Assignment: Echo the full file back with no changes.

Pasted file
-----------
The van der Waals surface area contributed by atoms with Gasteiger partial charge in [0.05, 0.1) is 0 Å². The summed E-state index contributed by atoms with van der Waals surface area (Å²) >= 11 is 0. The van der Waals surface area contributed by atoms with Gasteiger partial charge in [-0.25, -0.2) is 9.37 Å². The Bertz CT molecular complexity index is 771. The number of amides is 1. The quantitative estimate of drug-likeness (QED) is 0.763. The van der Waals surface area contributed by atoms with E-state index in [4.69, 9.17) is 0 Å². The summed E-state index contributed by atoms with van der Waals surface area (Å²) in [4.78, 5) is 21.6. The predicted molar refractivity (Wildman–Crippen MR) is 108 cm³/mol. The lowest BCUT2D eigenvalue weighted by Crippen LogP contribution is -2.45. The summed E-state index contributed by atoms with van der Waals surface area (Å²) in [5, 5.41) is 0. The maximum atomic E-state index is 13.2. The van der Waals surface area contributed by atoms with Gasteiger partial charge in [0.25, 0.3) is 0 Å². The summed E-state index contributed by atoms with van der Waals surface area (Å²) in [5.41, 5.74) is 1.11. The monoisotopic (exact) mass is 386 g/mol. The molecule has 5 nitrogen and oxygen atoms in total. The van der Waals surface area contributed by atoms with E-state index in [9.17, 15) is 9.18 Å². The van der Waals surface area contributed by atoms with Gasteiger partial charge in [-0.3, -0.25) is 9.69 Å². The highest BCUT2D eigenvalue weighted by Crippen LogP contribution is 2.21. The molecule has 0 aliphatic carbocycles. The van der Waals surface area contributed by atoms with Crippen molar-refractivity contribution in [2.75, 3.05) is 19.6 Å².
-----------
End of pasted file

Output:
The van der Waals surface area contributed by atoms with Gasteiger partial charge in [0.05, 0.1) is 0 Å². The summed E-state index contributed by atoms with van der Waals surface area (Å²) >= 11 is 0. The van der Waals surface area contributed by atoms with Gasteiger partial charge in [-0.25, -0.2) is 9.37 Å². The Bertz CT molecular complexity index is 771. The number of amides is 1. The quantitative estimate of drug-likeness (QED) is 0.763. The van der Waals surface area contributed by atoms with E-state index in [4.69, 9.17) is 0 Å². The summed E-state index contributed by atoms with van der Waals surface area (Å²) in [4.78, 5) is 21.6. The predicted molar refractivity (Wildman–Crippen MR) is 108 cm³/mol. The lowest BCUT2D eigenvalue weighted by Crippen LogP contribution is -2.45. The summed E-state index contributed by atoms with van der Waals surface area (Å²) in [5, 5.41) is 0. The maximum atomic E-state index is 13.2. The van der Waals surface area contributed by atoms with Gasteiger partial charge in [0.25, 0.3) is 0 Å². The summed E-state index contributed by atoms with van der Waals surface area (Å²) in [5.41, 5.74) is 1.11. The monoisotopic (exact) mass is 386 g/mol. The molecule has 5 nitrogen and oxygen atoms in total. The van der Waals surface area contributed by atoms with E-state index in [9.17, 15) is 9.18 Å². The van der Waals surface area contributed by atoms with Gasteiger partial charge in [-0.3, -0.25) is 9.69 Å². The highest BCUT2D eigenvalue weighted by Crippen LogP contribution is 2.21. The molecule has 0 aliphatic carbocycles. The van der Waals surface area contributed by atoms with Crippen molar-refractivity contribution in [2.75, 3.05) is 19.6 Å².